"You can say that again," Phil said.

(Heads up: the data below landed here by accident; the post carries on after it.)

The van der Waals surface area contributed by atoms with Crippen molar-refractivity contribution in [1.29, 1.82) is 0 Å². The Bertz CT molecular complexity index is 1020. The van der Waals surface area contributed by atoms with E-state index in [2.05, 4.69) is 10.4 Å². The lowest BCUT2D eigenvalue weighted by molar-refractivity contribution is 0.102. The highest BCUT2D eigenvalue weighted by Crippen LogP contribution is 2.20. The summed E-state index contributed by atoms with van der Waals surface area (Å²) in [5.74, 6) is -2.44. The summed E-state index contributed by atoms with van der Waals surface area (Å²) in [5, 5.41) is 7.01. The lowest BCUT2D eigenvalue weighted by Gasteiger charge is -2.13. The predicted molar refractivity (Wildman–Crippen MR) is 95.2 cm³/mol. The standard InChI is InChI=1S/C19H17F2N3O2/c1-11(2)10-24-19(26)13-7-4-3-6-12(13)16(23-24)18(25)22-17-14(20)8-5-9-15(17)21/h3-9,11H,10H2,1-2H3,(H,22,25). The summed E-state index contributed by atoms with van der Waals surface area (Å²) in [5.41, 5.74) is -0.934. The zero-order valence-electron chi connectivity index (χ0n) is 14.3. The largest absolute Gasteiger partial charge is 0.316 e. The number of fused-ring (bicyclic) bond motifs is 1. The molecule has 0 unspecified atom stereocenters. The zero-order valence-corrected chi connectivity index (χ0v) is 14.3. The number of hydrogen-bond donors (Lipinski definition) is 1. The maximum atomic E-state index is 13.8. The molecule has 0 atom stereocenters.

My own conception of marina life was epitomized by the little pink-dyed poodle that had fallen off a cruiser and was swimming in circles around the pilings while a size 18 woman in a size 12 bikini emoted around and cried, "I'll die! I'll just die!" Her husband grappled for the poodle with a boathook but the pup was in no hurry to come back aboard; he was doing the first natural thing he'd ever done in a life of being coiffed and shampooed and trimmed and walked and curbed. As soon as the kids came back from a trail ride, we got away from that marina and back to the sweet smell of failure coming off the sea and the beaches. Julie told me that Soupy Sales had been killed, hit in the face with a lead pie, and the captain told me one of his four-a-day jokes about a Brooklyn kid and a bird that choiped like a boid, and Phil Portrey lifted little Barrie high in the air and told her she was cute as a bug, and I played a simple card game with Evan and went in the tank for two chocolate cookies and a vanilla, and we were all as happy as hooty owls. If I had to spend my life on a boat, I'd spend it right there on the Allu, rollicking around the San Juan Islands with Phil and Captain Al and the three kids. And if that hot-rod ferry wanted to cut us off again and give us the back of its wake, it would be perfectly all right with me. I like wabes, too, and you better durn believe it.